• quirkybooks says:

        That’s great you got the .net I was fortunate enough to be able to get the .com version of my name recently. I know what you mean about buying domain names can be expensive. I find myself having to buy a lot of them, some of which are for my future business plans. I have quirkybooks.net and rank highly for quirkybooks searches. I find often better than the .com and .co.uk that were already taken and my site is under re-construction at the mo. Are you on LinkedIn?

  8. […] name is simply too common, especially if there are other famous people/authors with the same name (Matthew Wright can tell you a lot about […]

  9. I had something somewhat (dis?)similar happen to my dog. We used to live on Chartiers Ave. in a small suburb. A larger, more well-known Chartiers was in a nearby town. My friend was going to get my dog license for me when she went to get hers. She brought back his license and he was registered for the other town. My friend told me she explained that I lived on a different Chartiers, but the woman would not be dissuaded, insisting she knew where that street was. Therefore, my dog lived about 25 miles from his owners until it was time for a new license.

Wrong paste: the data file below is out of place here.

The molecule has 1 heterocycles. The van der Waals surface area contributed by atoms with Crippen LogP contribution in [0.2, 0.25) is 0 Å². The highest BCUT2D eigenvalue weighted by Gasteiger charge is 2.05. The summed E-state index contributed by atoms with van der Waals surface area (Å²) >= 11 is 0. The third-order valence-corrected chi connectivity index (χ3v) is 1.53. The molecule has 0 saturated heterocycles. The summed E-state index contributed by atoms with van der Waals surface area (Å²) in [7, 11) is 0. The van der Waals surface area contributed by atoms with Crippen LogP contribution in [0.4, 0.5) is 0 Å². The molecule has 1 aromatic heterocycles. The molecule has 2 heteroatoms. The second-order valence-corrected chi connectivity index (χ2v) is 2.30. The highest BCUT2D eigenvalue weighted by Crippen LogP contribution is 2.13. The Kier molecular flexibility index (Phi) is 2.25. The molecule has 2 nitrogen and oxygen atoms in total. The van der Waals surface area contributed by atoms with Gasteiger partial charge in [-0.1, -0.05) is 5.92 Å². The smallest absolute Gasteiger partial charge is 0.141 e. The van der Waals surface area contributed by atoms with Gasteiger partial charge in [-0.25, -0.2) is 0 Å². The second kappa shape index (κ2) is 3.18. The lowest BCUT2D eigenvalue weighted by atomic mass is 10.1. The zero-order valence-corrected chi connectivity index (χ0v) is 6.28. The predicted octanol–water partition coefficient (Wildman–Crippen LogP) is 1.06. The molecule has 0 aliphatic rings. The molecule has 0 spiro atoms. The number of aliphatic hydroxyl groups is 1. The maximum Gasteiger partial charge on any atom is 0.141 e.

I guess there’s only one Chartiers in the whole world! :)
    I have a character in one of my in-progress novels who is a famous writer and was sued by a well-known mathematician of the same name living in England. My writer lives in NY, but he had to change his. It’s only a side point, but it helped define the character better.

    • That last happens. There was a real-life incident here in which two fashion designers had very similar names. The better known one objected to the lesser known one trading under what was, I believe, her birth name. It’s not possible, under New Zealand law at least, to stop someone doing that, but trademark issues do arise. In the writing world, aside from several Matthew Wrights, we also have at least one Michael Jackson, who is very much alive. He’s a poet.

  10. toconnell88 says:

    Great topic. Well, apparently there’s an openly gay and brazenly irritating Big Brother contestant in the UK going by the name Tom O’Connell. I’m a considerably more conservative, introverted (and let’s not forget straight) Tom O’Connell from Australia. Doesn’t stop my friends from making the comparison!

    My girlfriend’s dad (a pragmatic tradesman) was commonly getting mistaken for a professional artist of the same name. (Said artist even illustrated some of Peter Carey’s books — cool!)